As white people across the nation criticize Colin Kaepernick and other NFL players who “take a knee” for the national anthem, they ought to know something first.
White people in America have no idea what life is like for black people in America.
How can I make such a broad statement? How would I possibly know?
For one thing, I’m white. I grew up in a mostly white town. Like many white people, I was raised to oppose racism, at least as I understood it then. I celebrated Rosa Parks and Martin Luther King, Jr.
I wasn’t quite sure who Malcolm X was — I’d heard the name, but we never studied him in school. I’d never heard of other black leaders like Marcus Garvey or Bayard Rustin.
I never used the N-word. I wouldn’t even write it in my essay on Huckleberry Finn in ninth grade English. And I’d never even heard of most other racial slurs for African Americans — or any other race for that matter. Nobody used language like that.
But that was the extent of my background when, three years ago, I found myself assigned to be a teaching assistant in a sociology class on race. The professor would give the lectures; I would lead the discussions.
To say it was terrifying is an understatement. I didn’t know any of the material I now had to teach, and I was flying by the seat of my pants.
Fortunately, I did know how to listen. And I know how to empathize.
In the years since, I’ve taught hundreds of students of all races — first as a teaching assistant and now as an adjunct professor.
And it’s funny. When you start listening, you learn things.
I learned that being black in America means people who aren’t black think it’s OK to touch your hair whenever they want — often without asking, even if they don’t know you.
When my students inadvertently made racist remarks, it didn’t hurt me as a white person. If I weren’t white, it would’ve stung. And I would’ve had to remain cool and professional while continuing to do my job — something I learned nonwhite people have to do all the time.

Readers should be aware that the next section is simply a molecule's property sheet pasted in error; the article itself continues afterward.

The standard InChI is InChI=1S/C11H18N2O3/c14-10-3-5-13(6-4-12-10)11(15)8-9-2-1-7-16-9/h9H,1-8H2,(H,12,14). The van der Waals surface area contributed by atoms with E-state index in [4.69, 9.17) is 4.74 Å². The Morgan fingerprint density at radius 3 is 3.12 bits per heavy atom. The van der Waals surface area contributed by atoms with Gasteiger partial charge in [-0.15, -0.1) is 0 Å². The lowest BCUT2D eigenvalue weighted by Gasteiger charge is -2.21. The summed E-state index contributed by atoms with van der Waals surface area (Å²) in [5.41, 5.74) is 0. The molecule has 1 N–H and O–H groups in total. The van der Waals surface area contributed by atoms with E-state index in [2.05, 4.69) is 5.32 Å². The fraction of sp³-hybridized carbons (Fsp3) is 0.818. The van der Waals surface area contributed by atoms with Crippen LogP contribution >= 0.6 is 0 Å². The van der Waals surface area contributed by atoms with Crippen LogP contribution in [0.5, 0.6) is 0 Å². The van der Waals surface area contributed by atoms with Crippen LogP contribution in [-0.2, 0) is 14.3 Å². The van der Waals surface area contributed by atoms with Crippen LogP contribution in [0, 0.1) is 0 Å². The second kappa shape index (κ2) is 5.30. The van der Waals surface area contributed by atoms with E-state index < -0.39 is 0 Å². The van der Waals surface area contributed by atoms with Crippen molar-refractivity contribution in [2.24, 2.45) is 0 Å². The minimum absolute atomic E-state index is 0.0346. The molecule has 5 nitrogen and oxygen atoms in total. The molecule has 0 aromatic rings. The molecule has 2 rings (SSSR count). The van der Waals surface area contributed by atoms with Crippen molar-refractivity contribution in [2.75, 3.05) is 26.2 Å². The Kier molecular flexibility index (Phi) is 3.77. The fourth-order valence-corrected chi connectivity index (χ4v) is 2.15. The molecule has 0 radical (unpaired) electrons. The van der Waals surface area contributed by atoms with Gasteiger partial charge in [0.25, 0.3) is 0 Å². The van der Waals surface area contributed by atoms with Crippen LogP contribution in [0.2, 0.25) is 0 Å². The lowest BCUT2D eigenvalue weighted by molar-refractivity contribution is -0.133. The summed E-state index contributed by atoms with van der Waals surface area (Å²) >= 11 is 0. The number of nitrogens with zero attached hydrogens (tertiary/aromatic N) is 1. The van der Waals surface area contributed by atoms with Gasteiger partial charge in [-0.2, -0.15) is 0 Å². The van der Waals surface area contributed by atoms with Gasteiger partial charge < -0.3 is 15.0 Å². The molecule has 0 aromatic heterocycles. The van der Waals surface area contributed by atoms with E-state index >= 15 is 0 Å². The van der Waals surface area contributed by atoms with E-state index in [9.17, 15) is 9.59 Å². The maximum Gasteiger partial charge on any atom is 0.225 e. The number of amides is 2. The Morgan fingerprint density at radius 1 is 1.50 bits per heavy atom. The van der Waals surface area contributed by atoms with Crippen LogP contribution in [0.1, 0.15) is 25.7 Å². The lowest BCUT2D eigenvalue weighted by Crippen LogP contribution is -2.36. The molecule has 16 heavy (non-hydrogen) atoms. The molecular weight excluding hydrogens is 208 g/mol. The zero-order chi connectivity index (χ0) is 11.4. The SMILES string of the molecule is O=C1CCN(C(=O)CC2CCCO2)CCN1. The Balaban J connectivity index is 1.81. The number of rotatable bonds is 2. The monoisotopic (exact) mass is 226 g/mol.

I learned that decades of housing discrimination robbed black people of wealth while allowing whites to buy homes and build equity. The effects of those disparities live on.
Long after segregation was legal, we continue to live in racially segregated neighborhoods, and students like Michael Brown attend schools so poor I couldn’t even fathom that such a place would be called a school.
How can anyone succeed in college or find a good job if they barely even have one class a day where a teacher shows up and teaches, as was the case in a district detailed in a 2015 “This American Life”?
Each year, I face the same conundrum: My students inhabit different worlds. The white students think they know all there is to know about life in America. My job is to gently show them they have no idea — as I had no idea — what it’s like not to be white in America.
I can’t speak for black people, and I wouldn’t try to. They speak very well for themselves. I’ll just say that those of us who are white should listen when they do.
And to do that, white people must overcome their defensiveness. Not every protest against racism is a personal attack against them, the flag, the country, or whatever else.
So if you’re white, next time you see black football players take a knee and don’t understand, take it as a sign you have something to learn.
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